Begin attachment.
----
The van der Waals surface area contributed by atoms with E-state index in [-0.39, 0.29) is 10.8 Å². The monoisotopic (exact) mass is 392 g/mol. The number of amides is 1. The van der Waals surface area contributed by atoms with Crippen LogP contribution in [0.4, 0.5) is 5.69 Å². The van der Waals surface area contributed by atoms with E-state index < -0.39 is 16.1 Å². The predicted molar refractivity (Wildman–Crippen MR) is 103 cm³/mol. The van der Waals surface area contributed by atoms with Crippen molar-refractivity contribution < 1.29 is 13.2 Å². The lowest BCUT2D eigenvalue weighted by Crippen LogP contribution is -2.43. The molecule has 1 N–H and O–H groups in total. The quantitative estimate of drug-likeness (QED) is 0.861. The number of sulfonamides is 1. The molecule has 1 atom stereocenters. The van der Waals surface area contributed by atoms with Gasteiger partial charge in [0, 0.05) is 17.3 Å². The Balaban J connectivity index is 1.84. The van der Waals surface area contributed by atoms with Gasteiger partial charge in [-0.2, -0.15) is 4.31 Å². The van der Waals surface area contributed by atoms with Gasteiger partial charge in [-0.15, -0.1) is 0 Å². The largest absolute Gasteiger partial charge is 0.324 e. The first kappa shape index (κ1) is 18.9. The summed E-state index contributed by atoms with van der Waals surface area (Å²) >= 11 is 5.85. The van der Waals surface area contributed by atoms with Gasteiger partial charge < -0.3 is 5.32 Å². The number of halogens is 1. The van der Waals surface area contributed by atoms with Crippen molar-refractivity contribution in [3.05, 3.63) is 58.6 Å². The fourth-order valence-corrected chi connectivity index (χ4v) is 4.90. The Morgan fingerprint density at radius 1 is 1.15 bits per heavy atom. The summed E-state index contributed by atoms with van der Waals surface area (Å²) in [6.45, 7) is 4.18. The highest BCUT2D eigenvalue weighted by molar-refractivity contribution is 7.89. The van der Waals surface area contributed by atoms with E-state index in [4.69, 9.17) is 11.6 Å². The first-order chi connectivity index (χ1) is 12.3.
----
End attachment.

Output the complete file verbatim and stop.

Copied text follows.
The van der Waals surface area contributed by atoms with E-state index in [-0.39, 0.29) is 10.8 Å². The monoisotopic (exact) mass is 392 g/mol. The number of amides is 1. The van der Waals surface area contributed by atoms with Crippen LogP contribution in [0.4, 0.5) is 5.69 Å². The van der Waals surface area contributed by atoms with E-state index < -0.39 is 16.1 Å². The predicted molar refractivity (Wildman–Crippen MR) is 103 cm³/mol. The van der Waals surface area contributed by atoms with Crippen molar-refractivity contribution < 1.29 is 13.2 Å². The lowest BCUT2D eigenvalue weighted by Crippen LogP contribution is -2.43. The molecule has 1 N–H and O–H groups in total. The quantitative estimate of drug-likeness (QED) is 0.861. The number of sulfonamides is 1. The molecule has 1 atom stereocenters. The van der Waals surface area contributed by atoms with Gasteiger partial charge in [0, 0.05) is 17.3 Å². The Balaban J connectivity index is 1.84. The van der Waals surface area contributed by atoms with Gasteiger partial charge in [-0.2, -0.15) is 4.31 Å². The van der Waals surface area contributed by atoms with Gasteiger partial charge in [-0.15, -0.1) is 0 Å². The largest absolute Gasteiger partial charge is 0.324 e. The first kappa shape index (κ1) is 18.9. The summed E-state index contributed by atoms with van der Waals surface area (Å²) >= 11 is 5.85. The van der Waals surface area contributed by atoms with Gasteiger partial charge < -0.3 is 5.32 Å². The number of halogens is 1. The van der Waals surface area contributed by atoms with Crippen molar-refractivity contribution in [3.05, 3.63) is 58.6 Å². The fourth-order valence-corrected chi connectivity index (χ4v) is 4.90. The Morgan fingerprint density at radius 1 is 1.15 bits per heavy atom. The summed E-state index contributed by atoms with van der Waals surface area (Å²) in [6.45, 7) is 4.18. The highest BCUT2D eigenvalue weighted by molar-refractivity contribution is 7.89. The van der Waals surface area contributed by atoms with E-state index in [4.69, 9.17) is 11.6 Å². The first-order chi connectivity index (χ1) is 12.3.